Lane 1: 100 bp DNA ladder, Lane 4: Positive control, Lane 3: Negative control, Lane 2: Test plasmid positive for blaCTX−M gene, Lane 5–8: Test plasmid negative for blaCTX−M gene.


Despite the discovery of antibiotics, the emergence of MDR and ESBLs producing bacteria due to the extensive use of extended spectrum cephalosporins (ESCs) since the early 1980s is a significant evolution in antimicrobial resistance [8]. Several other factors, including misuse of drugs, inappropriate antibiotic treatment, and extensive use of antimicrobials have also contributed to the emergence of drug-resistant bacteria. This study was conducted in the department of microbiology laboratory, Nepal Mediciti Hospital during a period of September 2018 to April 2020 with the aim of understanding the antibiotic susceptibility profile of MDR and ESBL -producing E. coli.

It was found that the highest number of E. coli isolates was recovered from urine .With regard to urinary tract infection, E. coli showed great extent of resistance to nalidixic acid, co-trimoxazole and third generation cephalosporins. A similar pattern of resistance in urinary isolates of E. coli was shown in Nepal [9, 10]. In contrast to our results, Fanta et al. reported 73% E. coli isolates were ceftriaxone-resistant [11]. This may be due to the irrational use of third-generation cephalosporins [12]. However, a significant degree of susceptibility was found to nitrofurantoin followed by amikacin and gentamicin. Similar findings have been reported in various studies [13,14,15]. This may be due to the rational use of these drugs in urinary tract infections (UTIs) cases since nitrofurantoin is reserved drug for UTIs.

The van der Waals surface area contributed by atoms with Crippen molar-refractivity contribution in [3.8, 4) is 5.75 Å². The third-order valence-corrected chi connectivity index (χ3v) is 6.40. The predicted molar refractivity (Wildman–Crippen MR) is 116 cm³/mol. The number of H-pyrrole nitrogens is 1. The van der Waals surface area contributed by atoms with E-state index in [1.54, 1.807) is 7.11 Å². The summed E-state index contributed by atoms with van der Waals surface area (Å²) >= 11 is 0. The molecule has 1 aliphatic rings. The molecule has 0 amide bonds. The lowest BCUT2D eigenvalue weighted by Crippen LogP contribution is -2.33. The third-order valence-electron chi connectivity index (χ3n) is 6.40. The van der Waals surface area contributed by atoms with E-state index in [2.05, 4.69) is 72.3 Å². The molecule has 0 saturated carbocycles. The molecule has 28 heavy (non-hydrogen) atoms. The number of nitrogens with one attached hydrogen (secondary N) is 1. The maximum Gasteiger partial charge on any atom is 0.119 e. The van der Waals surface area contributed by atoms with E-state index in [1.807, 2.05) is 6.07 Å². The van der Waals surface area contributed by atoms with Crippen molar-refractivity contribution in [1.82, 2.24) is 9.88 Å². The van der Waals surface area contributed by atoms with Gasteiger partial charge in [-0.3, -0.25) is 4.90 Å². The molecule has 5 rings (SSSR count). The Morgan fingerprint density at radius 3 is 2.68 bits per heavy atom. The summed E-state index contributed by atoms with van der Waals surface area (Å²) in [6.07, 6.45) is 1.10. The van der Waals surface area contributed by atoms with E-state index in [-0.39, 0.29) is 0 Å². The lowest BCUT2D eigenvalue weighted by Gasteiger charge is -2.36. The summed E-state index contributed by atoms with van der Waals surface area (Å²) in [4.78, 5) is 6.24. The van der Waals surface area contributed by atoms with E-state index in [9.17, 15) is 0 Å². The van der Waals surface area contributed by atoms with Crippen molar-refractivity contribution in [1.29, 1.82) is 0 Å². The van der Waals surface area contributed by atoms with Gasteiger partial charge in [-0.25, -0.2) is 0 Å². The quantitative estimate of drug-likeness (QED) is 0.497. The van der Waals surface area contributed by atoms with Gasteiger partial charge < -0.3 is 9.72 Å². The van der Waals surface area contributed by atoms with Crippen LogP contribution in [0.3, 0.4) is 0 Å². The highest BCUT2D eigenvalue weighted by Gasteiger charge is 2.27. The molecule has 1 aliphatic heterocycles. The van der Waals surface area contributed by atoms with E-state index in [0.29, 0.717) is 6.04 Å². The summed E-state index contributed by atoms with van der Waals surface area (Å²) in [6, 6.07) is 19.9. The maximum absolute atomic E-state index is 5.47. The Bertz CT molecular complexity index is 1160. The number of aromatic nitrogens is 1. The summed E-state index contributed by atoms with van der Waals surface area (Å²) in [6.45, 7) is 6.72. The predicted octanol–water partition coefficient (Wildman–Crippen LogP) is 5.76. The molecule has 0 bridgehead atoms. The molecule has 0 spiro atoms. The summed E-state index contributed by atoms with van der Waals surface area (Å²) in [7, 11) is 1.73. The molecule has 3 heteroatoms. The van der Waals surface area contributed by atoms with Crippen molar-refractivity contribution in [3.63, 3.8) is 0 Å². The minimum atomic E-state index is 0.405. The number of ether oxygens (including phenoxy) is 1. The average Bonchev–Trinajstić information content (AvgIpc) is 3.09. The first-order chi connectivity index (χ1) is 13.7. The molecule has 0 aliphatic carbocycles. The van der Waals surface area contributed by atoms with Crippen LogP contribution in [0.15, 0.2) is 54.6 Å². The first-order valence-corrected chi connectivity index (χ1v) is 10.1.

In this study, analysis of the antibiotic susceptibility of E. coli isolated from sputum, blood, swab, and pus demonstrated a significant degree of susceptibility toward tigecycline (100%) followed by colistin (98–100%), polymyxin b (97–100%), meropenem (91–96%), and imipenem (79–90%). Similar results are shown in other studies [16, 17]. It was found, a higher resistant pattern toward cephalosporins (22%to 93%), fluoroquinolones (26–85%), and aminoglycosides (8–59%) compared to urine isolates. Several studies conducted in Nepal have showed similar results [14, 18]. In contrast to our study, Kubone et al. noted a higher susceptibility pattern toward cephalosporins, fluoroquinolones, and aminoglycosides [19]. The increased level of drug resistance is a major concern worldwide since these are the first-line drugs recommended internationally [20] and are irrationally used in the public and private sectors [21].